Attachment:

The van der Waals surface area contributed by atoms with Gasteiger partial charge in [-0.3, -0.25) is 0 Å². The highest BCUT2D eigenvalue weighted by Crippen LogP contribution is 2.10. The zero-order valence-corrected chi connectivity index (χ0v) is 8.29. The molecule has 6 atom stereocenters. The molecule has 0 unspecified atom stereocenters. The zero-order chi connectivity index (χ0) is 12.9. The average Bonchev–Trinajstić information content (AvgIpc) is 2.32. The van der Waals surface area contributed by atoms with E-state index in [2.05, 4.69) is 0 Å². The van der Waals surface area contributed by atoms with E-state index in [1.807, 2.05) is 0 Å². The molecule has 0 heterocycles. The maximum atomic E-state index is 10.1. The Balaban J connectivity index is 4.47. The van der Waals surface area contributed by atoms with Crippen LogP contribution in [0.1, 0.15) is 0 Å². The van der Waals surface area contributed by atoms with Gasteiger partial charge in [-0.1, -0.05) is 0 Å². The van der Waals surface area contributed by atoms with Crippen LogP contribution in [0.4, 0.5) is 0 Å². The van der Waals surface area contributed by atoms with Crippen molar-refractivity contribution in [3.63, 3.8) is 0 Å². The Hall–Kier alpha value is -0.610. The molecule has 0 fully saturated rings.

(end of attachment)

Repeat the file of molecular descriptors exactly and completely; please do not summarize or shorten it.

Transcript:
The van der Waals surface area contributed by atoms with Gasteiger partial charge in [-0.3, -0.25) is 0 Å². The highest BCUT2D eigenvalue weighted by Crippen LogP contribution is 2.10. The zero-order valence-corrected chi connectivity index (χ0v) is 8.29. The molecule has 6 atom stereocenters. The molecule has 0 unspecified atom stereocenters. The zero-order chi connectivity index (χ0) is 12.9. The average Bonchev–Trinajstić information content (AvgIpc) is 2.32. The van der Waals surface area contributed by atoms with E-state index in [2.05, 4.69) is 0 Å². The van der Waals surface area contributed by atoms with E-state index in [1.807, 2.05) is 0 Å². The molecule has 0 heterocycles. The maximum atomic E-state index is 10.1. The Balaban J connectivity index is 4.47. The van der Waals surface area contributed by atoms with Crippen LogP contribution in [0.1, 0.15) is 0 Å². The van der Waals surface area contributed by atoms with Gasteiger partial charge in [-0.1, -0.05) is 0 Å². The van der Waals surface area contributed by atoms with Crippen LogP contribution in [0.4, 0.5) is 0 Å². The van der Waals surface area contributed by atoms with Crippen molar-refractivity contribution in [3.63, 3.8) is 0 Å². The Hall–Kier alpha value is -0.610. The molecule has 0 fully saturated rings.